Vera’s downfall comes in the most prosaic way, almost dramaless. She is arrested during a family celebration of her daughter’s engagement.
In a featureless interrogation room, the rather decent inspectors reveal her betrayals, first by the mother of a woman she helped, then by Lily. Her solicitor tells her that her employers ‘given the circumstances’ have declined to offer character testimony or so much as a letter. That Staunton makes Vera’s reactions vivid where they could easily be implausible is only one of the virtues of her performance.
Her progress from arrest to prison is understated, almost casual. Except for her family and life’s jetsam for whom she’d cared.
The tragedy of Vera Drake is hers and her extended family’s. In the final, brief, wordless scene, her family sits in shock around the dining table. The yellowish light suggests Rembrandt’s Supper at Emmaus. But here the Apostles grieve for Jesus. There is no miraculous appearance.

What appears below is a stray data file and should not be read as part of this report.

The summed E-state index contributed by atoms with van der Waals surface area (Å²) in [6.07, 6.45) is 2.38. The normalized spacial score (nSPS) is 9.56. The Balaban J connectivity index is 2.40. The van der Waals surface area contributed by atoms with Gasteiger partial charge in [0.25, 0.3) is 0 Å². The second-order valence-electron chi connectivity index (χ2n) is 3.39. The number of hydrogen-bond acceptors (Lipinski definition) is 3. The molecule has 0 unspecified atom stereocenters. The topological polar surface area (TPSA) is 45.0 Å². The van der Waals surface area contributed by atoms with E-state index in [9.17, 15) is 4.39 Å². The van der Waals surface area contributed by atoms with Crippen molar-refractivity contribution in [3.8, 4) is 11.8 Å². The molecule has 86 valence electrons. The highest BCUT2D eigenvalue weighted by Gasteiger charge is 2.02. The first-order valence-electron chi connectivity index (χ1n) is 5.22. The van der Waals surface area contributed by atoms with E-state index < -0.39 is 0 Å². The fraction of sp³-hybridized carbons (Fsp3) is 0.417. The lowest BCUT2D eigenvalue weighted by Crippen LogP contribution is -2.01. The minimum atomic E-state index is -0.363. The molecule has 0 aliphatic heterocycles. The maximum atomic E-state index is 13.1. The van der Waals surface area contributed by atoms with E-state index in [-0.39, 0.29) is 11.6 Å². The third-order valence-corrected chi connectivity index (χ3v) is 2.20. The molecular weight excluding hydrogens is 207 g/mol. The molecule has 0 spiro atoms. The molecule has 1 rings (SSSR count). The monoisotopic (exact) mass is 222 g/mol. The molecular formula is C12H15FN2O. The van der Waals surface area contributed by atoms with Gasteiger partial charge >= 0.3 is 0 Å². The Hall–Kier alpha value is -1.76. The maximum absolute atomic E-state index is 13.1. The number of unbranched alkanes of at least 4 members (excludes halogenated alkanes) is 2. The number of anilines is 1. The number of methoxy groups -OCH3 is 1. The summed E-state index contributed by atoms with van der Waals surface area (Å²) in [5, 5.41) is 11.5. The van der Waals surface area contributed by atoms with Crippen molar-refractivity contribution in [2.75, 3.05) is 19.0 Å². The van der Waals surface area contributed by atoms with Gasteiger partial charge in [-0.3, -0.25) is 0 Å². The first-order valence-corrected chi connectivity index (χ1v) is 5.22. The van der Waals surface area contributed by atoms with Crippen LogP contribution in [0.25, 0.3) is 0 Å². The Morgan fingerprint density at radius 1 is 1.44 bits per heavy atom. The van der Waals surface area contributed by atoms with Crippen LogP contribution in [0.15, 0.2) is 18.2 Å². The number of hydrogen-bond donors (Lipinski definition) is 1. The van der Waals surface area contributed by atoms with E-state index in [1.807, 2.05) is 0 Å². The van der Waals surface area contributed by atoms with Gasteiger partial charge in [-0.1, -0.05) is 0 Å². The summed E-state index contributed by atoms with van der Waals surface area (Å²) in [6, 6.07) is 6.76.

Vera Drake is classic Mike Leigh fare. The sets and blocking are fascinating, but always in service to the plot. Any romance left over from British post-war cine noir disappears in the cold, dim flats.
As Leigh often does, he uses a glancingly intersecting story to illuminate the central tragedy. The daughter of one of Vera’s cleaning clients is raped. She needs an abortion. For a referral, she pays 50 times more than the two guineas (a bit over $10 then which was more than it seems now) Lily charges. After visits to a doctor and a psychiatrist, a private clinic provides it.